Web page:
At the end of 2012 an investigation continued in the case of alleged bribe-taking by the former governor of the State Bank of Vietnam, Le Duc Thuy, who retired from his position in May 2011. It was claimed that, for the exchange of an undisclosed amount of money, Thuy helped the Reserve Bank of Australia currency supplier (Securency) to win banknote supply contracts during 2002-09 and that Securency deposited funds for Thuy into an overseas account belonging to a member of the government’s public security bureau, Colonel Luong Ngoc Anh. In 2011 official newspapers reported that Anh had an affair during 2002-06 with a foreign embassy trade officer, helped arrange meetings with high-ranking government officials, and possibly provided classified information.
By decree various government officials must annually report by November 30 the real estate, precious metals, and “valuable papers” they own; money they hold in overseas and domestic bank accounts; and their taxable income. The assets and income of officials’ spouses and children are not included. The government must publicize these declarations only if a government employee is found “unusually wealthy” and investigation or legal proceedings are needed. The decree applies to senior government, judicial, and party officials but does not cover elected officials. Due to a lack of transparency, it was not known how widely the decree was enforced.
The Ministry of Public Security is responsible for investigating corruption charges brought forward by anticorruption offices in the Ministry of Home Affairs and the Office of the Inspectorate General. Additionally, the Office of the Standing Committee on Anticorruption reports directly to the Office of the Prime Minister and has the responsibility to direct, coordinate, inspect, and formulate countrywide anticorruption activities. This committee periodically provides reports on anticorruption activities to the CPV Central Committee, National Assembly, and Office of the State President. It is also responsible for suspending and/or dismissing senior officials appointed by the prime minister who are convicted of corrupt practices.
At a Central Steering Committee on Anti-Corruption (CSCAC) meeting held in Hanoi in December 2013, CPV General Secretary Nguyen Phu Trong asserted corruption affected the entire population and stressed the need to continue to combat it. At a January 8 conference in Hanoi, Prime Minister Nguyen Tan Dung highlighted anticorruption as one of the Government Inspectorate’s priorities.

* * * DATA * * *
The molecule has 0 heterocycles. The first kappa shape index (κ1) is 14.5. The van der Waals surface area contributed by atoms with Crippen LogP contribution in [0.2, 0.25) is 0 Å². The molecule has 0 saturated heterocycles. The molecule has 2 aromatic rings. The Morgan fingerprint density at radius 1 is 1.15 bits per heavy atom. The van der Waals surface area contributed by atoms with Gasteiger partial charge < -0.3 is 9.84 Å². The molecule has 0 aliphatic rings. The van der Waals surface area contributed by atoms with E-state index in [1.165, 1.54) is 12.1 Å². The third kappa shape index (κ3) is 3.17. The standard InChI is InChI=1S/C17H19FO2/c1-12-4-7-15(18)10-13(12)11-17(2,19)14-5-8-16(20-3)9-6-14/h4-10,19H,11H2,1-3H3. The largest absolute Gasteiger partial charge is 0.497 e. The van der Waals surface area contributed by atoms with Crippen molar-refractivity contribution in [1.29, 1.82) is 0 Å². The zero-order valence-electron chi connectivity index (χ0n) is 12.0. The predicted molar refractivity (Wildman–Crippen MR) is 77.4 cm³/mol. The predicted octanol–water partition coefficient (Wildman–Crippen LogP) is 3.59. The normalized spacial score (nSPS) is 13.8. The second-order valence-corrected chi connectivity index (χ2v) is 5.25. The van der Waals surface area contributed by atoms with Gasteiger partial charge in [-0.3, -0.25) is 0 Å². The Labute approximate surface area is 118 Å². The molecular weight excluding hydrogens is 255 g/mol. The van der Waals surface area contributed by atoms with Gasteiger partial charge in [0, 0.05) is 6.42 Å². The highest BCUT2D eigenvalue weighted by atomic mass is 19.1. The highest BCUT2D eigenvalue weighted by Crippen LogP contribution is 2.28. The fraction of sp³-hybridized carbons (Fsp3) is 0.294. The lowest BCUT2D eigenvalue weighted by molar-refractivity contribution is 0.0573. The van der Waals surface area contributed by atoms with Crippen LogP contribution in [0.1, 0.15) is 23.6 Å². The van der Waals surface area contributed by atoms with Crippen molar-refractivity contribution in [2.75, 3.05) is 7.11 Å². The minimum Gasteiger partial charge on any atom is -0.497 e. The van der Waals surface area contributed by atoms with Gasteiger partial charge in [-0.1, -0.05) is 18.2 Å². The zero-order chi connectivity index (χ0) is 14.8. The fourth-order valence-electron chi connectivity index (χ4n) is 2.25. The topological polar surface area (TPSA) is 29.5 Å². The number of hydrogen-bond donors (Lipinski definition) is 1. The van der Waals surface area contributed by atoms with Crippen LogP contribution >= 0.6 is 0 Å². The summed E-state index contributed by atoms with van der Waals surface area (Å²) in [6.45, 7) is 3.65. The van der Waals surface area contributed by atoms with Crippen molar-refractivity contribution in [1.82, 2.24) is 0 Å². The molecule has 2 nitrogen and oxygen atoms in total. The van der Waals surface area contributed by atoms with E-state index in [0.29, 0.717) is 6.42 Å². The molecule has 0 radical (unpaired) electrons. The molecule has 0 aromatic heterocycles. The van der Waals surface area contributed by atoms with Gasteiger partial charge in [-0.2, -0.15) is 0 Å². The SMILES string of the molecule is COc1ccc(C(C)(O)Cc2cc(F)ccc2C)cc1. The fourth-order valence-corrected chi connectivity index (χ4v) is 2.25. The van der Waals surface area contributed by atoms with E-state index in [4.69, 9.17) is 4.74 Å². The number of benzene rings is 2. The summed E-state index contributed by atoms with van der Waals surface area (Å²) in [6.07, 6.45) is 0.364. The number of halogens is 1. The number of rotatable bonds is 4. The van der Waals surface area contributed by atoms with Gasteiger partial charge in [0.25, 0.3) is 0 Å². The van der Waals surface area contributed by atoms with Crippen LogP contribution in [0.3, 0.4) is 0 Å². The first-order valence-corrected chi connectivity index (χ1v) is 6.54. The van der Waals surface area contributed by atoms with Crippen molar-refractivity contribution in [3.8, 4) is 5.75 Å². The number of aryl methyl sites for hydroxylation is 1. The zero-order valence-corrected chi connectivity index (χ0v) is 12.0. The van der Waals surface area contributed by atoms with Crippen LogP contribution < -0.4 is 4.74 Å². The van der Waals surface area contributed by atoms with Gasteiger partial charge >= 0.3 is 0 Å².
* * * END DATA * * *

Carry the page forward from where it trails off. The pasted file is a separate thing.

The press widely publicized corruption related to land use, apparently in an officially orchestrated effort to bring pressure on local officials to reduce abuses. Corruption among police remained a significant problem at all levels, and police sometimes acted with impunity. Internal police oversight structures existed but were subject to political influence. Foreign-aid donors conducted an annual anticorruption dialogue as part of consultative group meetings with the government. Previous dialogues focused on corruption in the education, health, and construction sectors.
Although the government considered public political criticism a crime unless authorities controlled it, the amended anticorruption law that took effect in February 2013 allows citizens to complain openly about inefficient government, administrative procedures, corruption, and economic policy. Authorities prohibited attempts to organize disaffected citizens to facilitate action, and perpetrators were subject to arrest.
Prime Minister Nguyen Xuan Phuc asked the people’s public security force to show better and more effective performance in the fight against corruption while attending a conference in Hanoi on 30 December 2020 reviewing the force’s anti-corruption efforts since 2013. Deputy Minister of Public Security Sen. Lt. Gen. Le Quy Vuong reported that the force has closely followed Party and State leaders’ directions, coordinated with all-level authorities and sectors, and capitalised on people’s support to fulfill its tasks in corruption prevention and control.
Since 2013, the force have handled 863 corruption-related denunciations within its jurisdiction and proposed legal action against 292 cases with 409 people involved, he said. Vuong noted that investigation agencies have launched probes into 1,856 corruption cases involving 4,072 people and recovered nearly VND19.5 trillion (US$844.7 million) and over 290,000 sq.m. of land. They have also proposed the prosecution of 1,718 cases with 4,768 people involved. The force has investigated 120 out of 133 major corruption cases, accounting for 91 percent, which were monitored by the Central Steering Committee for Anti-Corruption, he added.